The audacity of the girl, the utter brazenness-- he hadn't anticipated being the recipient of it again, and so could only think to say, "Didn't I give you a warning?"

"What happens if I don't heed it?"

The girl wasn't normal. A frown like the one he was giving her should have sent her running for cover, yet she challenged him instead, not the least bit cowed. Warren wasn't used to this. Women were usually wary of him, at least careful 119 to avoid provoking his temper, and he preferred it that way.

It kept unnecessary chatter to a minimum. But this little minx, with her mixture of brazen seduction and impish mischievousness, he didn't know how to deal with. She wasn't his to discipline or lecture, though he had a strong wish at the moment that it were otherwise--at least temporarily.

"I suppose I'll have to have words with your father," he replied in answer to her challenge.

It was said to frighten her. It didn't. "He'll have to know eventually that I want you, so you might ask for my hand while you're at it--just to speed things along."

She was incorrigible, obviously. Warren felt like shaking her for it--no, that wasn't what he really felt like doing to her, but he wasn't going to give in to his baser instincts again. He did need to make himself clear, however.

"I don't want your hand. I won't be asking for it or for anything else you have to offer, little girl."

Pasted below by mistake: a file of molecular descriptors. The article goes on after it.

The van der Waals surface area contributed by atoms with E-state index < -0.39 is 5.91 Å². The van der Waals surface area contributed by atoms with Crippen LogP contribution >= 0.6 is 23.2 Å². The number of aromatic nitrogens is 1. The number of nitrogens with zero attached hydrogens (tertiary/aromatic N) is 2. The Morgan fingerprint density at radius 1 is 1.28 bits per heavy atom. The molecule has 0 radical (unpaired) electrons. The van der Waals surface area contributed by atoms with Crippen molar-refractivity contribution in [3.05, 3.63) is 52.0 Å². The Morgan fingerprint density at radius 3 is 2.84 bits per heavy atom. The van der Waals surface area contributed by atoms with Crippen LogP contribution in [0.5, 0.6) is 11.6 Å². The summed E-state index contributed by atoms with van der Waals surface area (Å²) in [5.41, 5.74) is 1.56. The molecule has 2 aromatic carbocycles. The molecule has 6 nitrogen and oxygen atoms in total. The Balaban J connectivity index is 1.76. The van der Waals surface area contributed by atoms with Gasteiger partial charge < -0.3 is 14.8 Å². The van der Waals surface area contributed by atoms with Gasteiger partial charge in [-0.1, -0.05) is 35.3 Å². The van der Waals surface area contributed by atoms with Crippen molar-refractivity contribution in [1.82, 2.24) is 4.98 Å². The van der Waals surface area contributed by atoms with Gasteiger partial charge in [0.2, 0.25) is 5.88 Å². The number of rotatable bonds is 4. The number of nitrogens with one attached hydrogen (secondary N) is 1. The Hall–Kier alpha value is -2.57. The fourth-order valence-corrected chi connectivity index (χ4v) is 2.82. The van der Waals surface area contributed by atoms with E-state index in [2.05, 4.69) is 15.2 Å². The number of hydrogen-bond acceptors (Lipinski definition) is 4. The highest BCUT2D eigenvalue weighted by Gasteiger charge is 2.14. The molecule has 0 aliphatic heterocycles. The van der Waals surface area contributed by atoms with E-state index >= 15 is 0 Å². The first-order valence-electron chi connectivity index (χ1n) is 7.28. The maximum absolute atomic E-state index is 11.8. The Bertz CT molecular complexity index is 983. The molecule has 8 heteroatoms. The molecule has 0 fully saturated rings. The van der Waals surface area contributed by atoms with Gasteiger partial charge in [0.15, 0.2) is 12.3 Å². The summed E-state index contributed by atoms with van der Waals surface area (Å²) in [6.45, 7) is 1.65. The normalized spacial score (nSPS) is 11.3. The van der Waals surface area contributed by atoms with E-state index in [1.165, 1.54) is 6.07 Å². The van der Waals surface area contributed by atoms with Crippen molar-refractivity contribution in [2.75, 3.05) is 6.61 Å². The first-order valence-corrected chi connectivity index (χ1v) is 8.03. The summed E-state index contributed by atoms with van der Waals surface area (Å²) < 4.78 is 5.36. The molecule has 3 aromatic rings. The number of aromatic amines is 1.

Her back straightened. Her eyes narrowed. And she had the impudence to poke a finger dead center on his chest as she informed him, "Just because

you're so god-awful tall doesn't make me little. If you haven't noticed, I'm taller than your sister, but I don't hear you calling her little."

He was taken aback by her attack, but quickly rallied. "I wasn't referring to your height, little girl."

At that the starch went out of her with a sigh and a shrug. "I know. I was giving you an out, because to harp on our age difference is ridiculous. You know perfectly well that men much older than you marry girls my age all the time. You are not too old for me, Warren Anderson. And besides, ever since I clapped eyes on you, men closer to my age seem silly and immature to me. There are a few exceptions, but I'm related to them, so they don't count."

Twice now she'd managed to sidestep the point he'd tried to stress. He got back to it directly.

"I'm not the least bit interested in your preferences," he told her.

Undaunted, she predicted, "You will be. I just thought I'd explain now, to save you getting jealous later."

Warren was amazed he hadn't already 121 lost his patience. "That you won't have to worry about.

Now I must insist you end this flirtation. I'm not amused by it. I am, in fact, becoming quite annoyed."

She merely arched a brow at him. "You're not one to stand on manners, Warren. If I'm annoying you so much, why haven't you left?"

He was damned if he knew. But before he could say that or anything else, she took a step closer to him, too close for his senses not to react.

"You'd like to kiss me again," she guessed quite accurately, "but I can see you won't. Would it help if I took the initiative?"

Warren sucked in his breath. She was doing it to him again, seducing him with her words and the take-me look in her eyes. He wanted her, Jesus, he wanted her. He'd never felt anything quite so strong.

Not even ... The mere thought of Marianne was like a dousing in ice.

"Stop it!" he hissed as Amy reached for him.